Louise Jordan Miln

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Louise Jordan Miln
BornLouise Jordan
(1864-03-05)March 5, 1864
Macomb, Illinois
DiedSeptember 22, 1933(1933-09-22) (aged 69)
Trepied, France
OccupationWriter (novelist)
NationalityAmerican
Period19th, 20th century
GenreFiction, travelogue
Spouse
George Crichton Miln
(m. 1888; death 1917)
Children7

Louise Jordan Miln (March 5, 1864 – September 9, 1933) was an American novelist.

Biography[edit]

Miln was born in Macomb, Illinois to Dr. T. M. Jordan, a local physician and Annie Wells. At age 5 the family moved to Chicago where her father became wealthy as a banker. She attended Vassar College but was forced to withdraw due to ill-health. At age 18, she began to act in plays in a travelling theatrical company which was run by her future husband, George Crichton Miln. She married him in 1888 and together they travelled to Australia. Her husband struggled to work as an actor and their life for a few years was lived in poverty. He eventually left for work in New Zealand leaving her behind in Sydney to take care of their three young children.[1]

After her father died, Miln came in to some income from his estate which allowed them to travel around Asia where they also performed in plays. Her travels inspired her to start writing which she did with two travel memoirs, When We Were Strolling Players In The East, (1894) and Quaint Korea, (1895).[1]

In 1896, they moved to London, England where they bought a monthly periodical called The British Realm, which George edited. Louise contributed many articles and continued writing. George died in 1917 and Miln continued her writing career. In 1920, she published a book entitled Mr. Wu, a romance between an American woman and a Chinese mandarin. The book was very popular and it was eventually made into a film starring Lon Chaney. This led to 15 more novels, mainly romances set in China which sold well at the time.[1]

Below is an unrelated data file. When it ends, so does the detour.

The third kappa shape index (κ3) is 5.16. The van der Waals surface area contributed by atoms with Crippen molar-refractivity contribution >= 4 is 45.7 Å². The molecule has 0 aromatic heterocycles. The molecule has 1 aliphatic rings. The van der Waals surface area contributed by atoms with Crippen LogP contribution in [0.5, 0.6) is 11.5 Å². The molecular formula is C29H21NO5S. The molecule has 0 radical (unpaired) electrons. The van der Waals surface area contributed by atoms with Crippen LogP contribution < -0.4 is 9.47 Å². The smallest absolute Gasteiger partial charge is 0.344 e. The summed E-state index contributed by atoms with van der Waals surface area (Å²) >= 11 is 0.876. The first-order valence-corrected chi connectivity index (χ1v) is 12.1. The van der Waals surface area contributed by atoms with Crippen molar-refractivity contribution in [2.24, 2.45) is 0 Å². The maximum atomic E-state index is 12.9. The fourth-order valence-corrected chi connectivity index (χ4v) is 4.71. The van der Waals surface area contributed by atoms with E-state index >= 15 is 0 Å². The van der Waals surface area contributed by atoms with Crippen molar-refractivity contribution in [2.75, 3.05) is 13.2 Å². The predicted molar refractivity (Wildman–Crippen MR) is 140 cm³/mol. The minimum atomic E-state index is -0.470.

One of her books, The Green Goddess, is based on a play by William Archer about a shangri-la type place in South America where immortality is on offer.[2]

She purchased a house in Trepied, France, just across the channel where she died in 1933.[1]

Works[edit]

  • When We Were Strolling Players In The East, (1894)
  • Quaint Korea, (1895)
  • An Actor's Wooing: Being The Confessions Of A Chaperon, (1896)
  • Little Folk Of Many Lands, (1899)
  • Wooings And Weddings In Many Climes, (1900)
  • A Woman And Her Talent, (1905)
  • The Invisible Foe, (1917)
  • Were Man But Constant, (1918)
  • Mr Wu, (1918)
  • The Purple Mask, (1918)
  • The Feast Of Lanterns, (1920)
  • The Heart Of A Rose, (c1920)
  • The Green Goddess, (1922)
  • Mr And Mrs Sen, (1923)
  • In A Shantung Garden, (1924)
  • The Soul Of China, (1925)
  • Ruby And Ivy Sen, (1925)
  • It Happened In Peking, (1926)
  • In A Yun-nan Courtyard, (1927)
  • Red Lily And Chinese Jade, (1928)
  • The Flutes Of Shanghai, (1928)
  • By Soochow Waters, (1929)
  • Rice, (1930)
  • The Vintage Of Yon-Yih (also titled: The Vintage Of Yon Yee), (1931)
  • A Chinese Triangle, (1932)
  • Peng Wers Harvest, (1933)

Source: [3]

References[edit]

  1. ^ a b c d Hallwas, John (October 17, 2014). "Macomb-Born writer Louise Jordan Miln". The McDonough County Voice.
  2. ^ "Louise Jordan Miln". The Encyclopedia of Science Fiction. August 12, 2018.
  3. ^ "Author - Louise (nee) Jordan Miln". Author and Book Info.

External links[edit]